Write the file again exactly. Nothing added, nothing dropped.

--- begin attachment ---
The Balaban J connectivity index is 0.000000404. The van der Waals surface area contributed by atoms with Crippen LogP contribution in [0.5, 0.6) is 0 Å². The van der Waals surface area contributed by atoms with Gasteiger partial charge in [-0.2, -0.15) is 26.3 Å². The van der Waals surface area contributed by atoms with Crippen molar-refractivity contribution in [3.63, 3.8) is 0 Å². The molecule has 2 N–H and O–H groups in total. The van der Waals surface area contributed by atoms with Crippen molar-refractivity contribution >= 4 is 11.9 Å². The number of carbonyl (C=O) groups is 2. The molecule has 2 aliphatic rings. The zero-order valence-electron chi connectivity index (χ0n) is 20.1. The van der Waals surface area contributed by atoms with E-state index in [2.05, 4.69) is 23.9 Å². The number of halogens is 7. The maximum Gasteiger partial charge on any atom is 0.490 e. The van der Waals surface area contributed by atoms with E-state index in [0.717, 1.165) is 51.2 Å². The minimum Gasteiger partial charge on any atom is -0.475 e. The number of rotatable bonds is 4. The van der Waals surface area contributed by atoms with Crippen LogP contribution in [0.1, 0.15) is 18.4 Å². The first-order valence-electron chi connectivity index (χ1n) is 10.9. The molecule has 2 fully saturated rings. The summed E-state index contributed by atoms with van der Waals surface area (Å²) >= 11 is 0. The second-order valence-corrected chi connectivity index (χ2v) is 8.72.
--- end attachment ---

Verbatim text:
The Balaban J connectivity index is 0.000000404. The van der Waals surface area contributed by atoms with Crippen LogP contribution in [0.5, 0.6) is 0 Å². The van der Waals surface area contributed by atoms with Gasteiger partial charge in [-0.2, -0.15) is 26.3 Å². The van der Waals surface area contributed by atoms with Crippen molar-refractivity contribution in [3.63, 3.8) is 0 Å². The molecule has 2 N–H and O–H groups in total. The van der Waals surface area contributed by atoms with Crippen molar-refractivity contribution >= 4 is 11.9 Å². The number of carbonyl (C=O) groups is 2. The molecule has 2 aliphatic rings. The zero-order valence-electron chi connectivity index (χ0n) is 20.1. The van der Waals surface area contributed by atoms with E-state index in [2.05, 4.69) is 23.9 Å². The number of halogens is 7. The maximum Gasteiger partial charge on any atom is 0.490 e. The van der Waals surface area contributed by atoms with E-state index in [0.717, 1.165) is 51.2 Å². The minimum Gasteiger partial charge on any atom is -0.475 e. The number of rotatable bonds is 4. The van der Waals surface area contributed by atoms with Crippen LogP contribution in [0.1, 0.15) is 18.4 Å². The first-order valence-electron chi connectivity index (χ1n) is 10.9. The molecule has 2 fully saturated rings. The summed E-state index contributed by atoms with van der Waals surface area (Å²) >= 11 is 0. The second-order valence-corrected chi connectivity index (χ2v) is 8.72.